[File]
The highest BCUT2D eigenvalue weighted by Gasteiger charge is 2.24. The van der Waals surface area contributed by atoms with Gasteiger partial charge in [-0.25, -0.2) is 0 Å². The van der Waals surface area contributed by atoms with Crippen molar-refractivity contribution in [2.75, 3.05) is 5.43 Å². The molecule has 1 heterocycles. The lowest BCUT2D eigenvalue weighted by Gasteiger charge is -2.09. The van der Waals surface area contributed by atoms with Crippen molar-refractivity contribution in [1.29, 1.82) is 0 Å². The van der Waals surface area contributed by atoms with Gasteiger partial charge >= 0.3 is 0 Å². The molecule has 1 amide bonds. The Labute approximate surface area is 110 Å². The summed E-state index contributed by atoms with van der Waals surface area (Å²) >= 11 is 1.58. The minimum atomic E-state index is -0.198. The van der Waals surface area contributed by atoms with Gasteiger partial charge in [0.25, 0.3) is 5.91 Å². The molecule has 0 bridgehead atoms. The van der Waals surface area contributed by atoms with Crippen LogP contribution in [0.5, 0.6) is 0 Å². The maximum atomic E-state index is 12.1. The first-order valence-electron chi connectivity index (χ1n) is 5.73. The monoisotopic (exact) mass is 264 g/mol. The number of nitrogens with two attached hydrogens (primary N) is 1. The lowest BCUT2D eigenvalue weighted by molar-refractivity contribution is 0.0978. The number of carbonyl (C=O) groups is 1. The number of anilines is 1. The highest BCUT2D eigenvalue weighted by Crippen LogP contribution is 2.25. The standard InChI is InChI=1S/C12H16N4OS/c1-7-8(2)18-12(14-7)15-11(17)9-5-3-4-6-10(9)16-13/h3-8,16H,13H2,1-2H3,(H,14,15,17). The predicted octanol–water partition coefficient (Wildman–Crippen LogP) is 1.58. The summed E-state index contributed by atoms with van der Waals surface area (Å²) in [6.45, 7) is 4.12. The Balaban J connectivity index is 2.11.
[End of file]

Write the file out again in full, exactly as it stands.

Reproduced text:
The highest BCUT2D eigenvalue weighted by Gasteiger charge is 2.24. The van der Waals surface area contributed by atoms with Gasteiger partial charge in [-0.25, -0.2) is 0 Å². The van der Waals surface area contributed by atoms with Crippen molar-refractivity contribution in [2.75, 3.05) is 5.43 Å². The molecule has 1 heterocycles. The lowest BCUT2D eigenvalue weighted by Gasteiger charge is -2.09. The van der Waals surface area contributed by atoms with Crippen molar-refractivity contribution in [1.29, 1.82) is 0 Å². The van der Waals surface area contributed by atoms with Gasteiger partial charge >= 0.3 is 0 Å². The molecule has 1 amide bonds. The Labute approximate surface area is 110 Å². The summed E-state index contributed by atoms with van der Waals surface area (Å²) >= 11 is 1.58. The minimum atomic E-state index is -0.198. The van der Waals surface area contributed by atoms with Gasteiger partial charge in [0.25, 0.3) is 5.91 Å². The molecule has 0 bridgehead atoms. The van der Waals surface area contributed by atoms with Crippen LogP contribution in [0.5, 0.6) is 0 Å². The maximum atomic E-state index is 12.1. The first-order valence-electron chi connectivity index (χ1n) is 5.73. The monoisotopic (exact) mass is 264 g/mol. The number of nitrogens with two attached hydrogens (primary N) is 1. The lowest BCUT2D eigenvalue weighted by molar-refractivity contribution is 0.0978. The number of carbonyl (C=O) groups is 1. The number of anilines is 1. The highest BCUT2D eigenvalue weighted by Crippen LogP contribution is 2.25. The standard InChI is InChI=1S/C12H16N4OS/c1-7-8(2)18-12(14-7)15-11(17)9-5-3-4-6-10(9)16-13/h3-8,16H,13H2,1-2H3,(H,14,15,17). The predicted octanol–water partition coefficient (Wildman–Crippen LogP) is 1.58. The summed E-state index contributed by atoms with van der Waals surface area (Å²) in [6.45, 7) is 4.12. The Balaban J connectivity index is 2.11.